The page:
The Center for Eastern Studies in Warsaw has suggested that by moving the flow of foreign currency from Gazprom to the largely state-controlled banking system, the Kremlin will gain added control over foreign currency that has become scarcer since Western countries froze much of Russia’s reserves abroad.

However, that would leave Gazprom without hard currency to make foreign debt payments or purchase supplies abroad. As it stands, the gas supplier already has to sell 80% of its foreign currency to Russia’s central bank.

The ruble dispute has raised concerns it could lead to an interruption in natural gas supply. That could open Russia to charges of not adhering to long-term energy contracts, which it has done so far.

Europe’s pipeline system is highly connected, so any attempt to restrict flows to some countries would affect the others, according to analysts at Rystad Energy. Beyond that, energy sales are a key source of revenue for Russia.

Asked by reporters if Russia could cut gas supplies to European customers if they reject the demand to pay in rubles, Kremlin spokesman Dmitry Peskov said in a conference call Monday that “we clearly aren’t going to supply gas for free.”

“In our situation, it’s hardly possible and feasible to engage in charity for Europe,” Peskov said.


The ruble proposal led Germany’s utilities association, the BDEW, to call on the government to declare an “early warning” of a severe energy shortage.

That’s the first of three stages of energy emergency in EU and German law, the highest being a shortage so severe that the government must shut off gas to industry to protect households.

The German government does not see the need for such a declaration, a spokeswoman said Monday.

It’s possible Putin is bluffing. This month, Russia threatened to use rubles to pay foreign investors who hold government bonds dominated in dollars. It went through with a dollar payment after ratings agencies said paying in rubles would put Russia in default.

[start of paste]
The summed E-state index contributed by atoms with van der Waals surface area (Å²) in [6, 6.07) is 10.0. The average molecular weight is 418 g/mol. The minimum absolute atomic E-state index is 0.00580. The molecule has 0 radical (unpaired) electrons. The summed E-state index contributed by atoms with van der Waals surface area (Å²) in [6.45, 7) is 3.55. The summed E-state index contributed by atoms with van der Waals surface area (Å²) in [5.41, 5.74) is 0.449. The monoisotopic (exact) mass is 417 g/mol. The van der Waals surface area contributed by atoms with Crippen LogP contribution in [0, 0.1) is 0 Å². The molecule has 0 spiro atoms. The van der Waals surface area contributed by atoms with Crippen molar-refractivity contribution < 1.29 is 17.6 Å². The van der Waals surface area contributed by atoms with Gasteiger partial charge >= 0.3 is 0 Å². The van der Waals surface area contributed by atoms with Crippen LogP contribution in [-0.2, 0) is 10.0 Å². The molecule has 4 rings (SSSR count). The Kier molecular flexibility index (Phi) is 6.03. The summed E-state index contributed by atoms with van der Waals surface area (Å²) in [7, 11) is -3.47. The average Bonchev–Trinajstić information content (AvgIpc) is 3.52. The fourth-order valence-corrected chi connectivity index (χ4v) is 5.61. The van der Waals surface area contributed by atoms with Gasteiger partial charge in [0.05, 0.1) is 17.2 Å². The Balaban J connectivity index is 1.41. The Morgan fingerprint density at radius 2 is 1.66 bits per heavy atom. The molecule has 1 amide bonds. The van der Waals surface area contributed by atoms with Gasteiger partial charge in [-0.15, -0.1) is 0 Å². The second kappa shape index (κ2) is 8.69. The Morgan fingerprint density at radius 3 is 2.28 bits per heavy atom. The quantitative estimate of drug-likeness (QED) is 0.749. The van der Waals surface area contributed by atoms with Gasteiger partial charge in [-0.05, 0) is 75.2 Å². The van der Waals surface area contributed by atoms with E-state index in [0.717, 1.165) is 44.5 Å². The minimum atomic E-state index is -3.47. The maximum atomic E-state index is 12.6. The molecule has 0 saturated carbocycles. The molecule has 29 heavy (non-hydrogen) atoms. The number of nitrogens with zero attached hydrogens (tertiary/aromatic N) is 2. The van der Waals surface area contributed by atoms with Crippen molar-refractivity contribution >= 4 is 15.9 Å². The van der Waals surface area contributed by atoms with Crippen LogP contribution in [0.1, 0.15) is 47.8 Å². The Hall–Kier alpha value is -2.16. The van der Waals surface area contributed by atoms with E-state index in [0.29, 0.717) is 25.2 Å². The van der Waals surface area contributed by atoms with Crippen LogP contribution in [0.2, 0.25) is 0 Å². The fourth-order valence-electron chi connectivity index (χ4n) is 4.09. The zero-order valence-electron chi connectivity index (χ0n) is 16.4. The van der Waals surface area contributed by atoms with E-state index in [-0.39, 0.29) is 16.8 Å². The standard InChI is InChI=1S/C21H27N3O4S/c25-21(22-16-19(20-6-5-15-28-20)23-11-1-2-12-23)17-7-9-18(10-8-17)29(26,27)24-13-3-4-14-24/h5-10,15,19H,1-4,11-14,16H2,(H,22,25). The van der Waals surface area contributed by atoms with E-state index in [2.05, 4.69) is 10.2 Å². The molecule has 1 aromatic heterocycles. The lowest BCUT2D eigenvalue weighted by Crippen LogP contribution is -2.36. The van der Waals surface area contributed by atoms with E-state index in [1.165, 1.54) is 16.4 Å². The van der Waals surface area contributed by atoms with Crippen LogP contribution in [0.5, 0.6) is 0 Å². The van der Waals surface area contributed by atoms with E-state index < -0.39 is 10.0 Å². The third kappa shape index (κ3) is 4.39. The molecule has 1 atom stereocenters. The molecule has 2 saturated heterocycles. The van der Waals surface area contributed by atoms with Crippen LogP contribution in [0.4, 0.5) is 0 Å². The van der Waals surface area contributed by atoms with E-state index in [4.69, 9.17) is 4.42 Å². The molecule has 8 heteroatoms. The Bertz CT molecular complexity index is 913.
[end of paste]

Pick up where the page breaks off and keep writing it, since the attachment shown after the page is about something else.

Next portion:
When it comes to gas payments, “Putin may demand rubles, but the contracts are clear,” said Carl Weinberg, chief economist and managing director at High Frequency Economics in White Plains, New York. “His only option to force change is to refuse to deliver products, and that cannot happen: He can’t keep oil and gas from coming out of the ground without capping wells, and storage capacity will get filled very fast if shipments stop cold. “

“So let’s call it a bluff,” Weinberg said. “Russia cannot stop shipping product any more than Germany and the EU can stop buying it.”


The European economy remains heavily dependent on Russia for 40% of its gas imports and 25% of its oil.

While the U.S. and the United Kingdom have said they will stop buying Russian oil, European leaders have shied away from a total boycott of Russian oil and gas. Instead, they have focused on reducing their imports over the next several years through conservation, other sources and switching to wind and solar as fast as they can.

Estimates vary of the impact of a total gas shutoff in Europe, but they generally involve a substantial loss of economic output.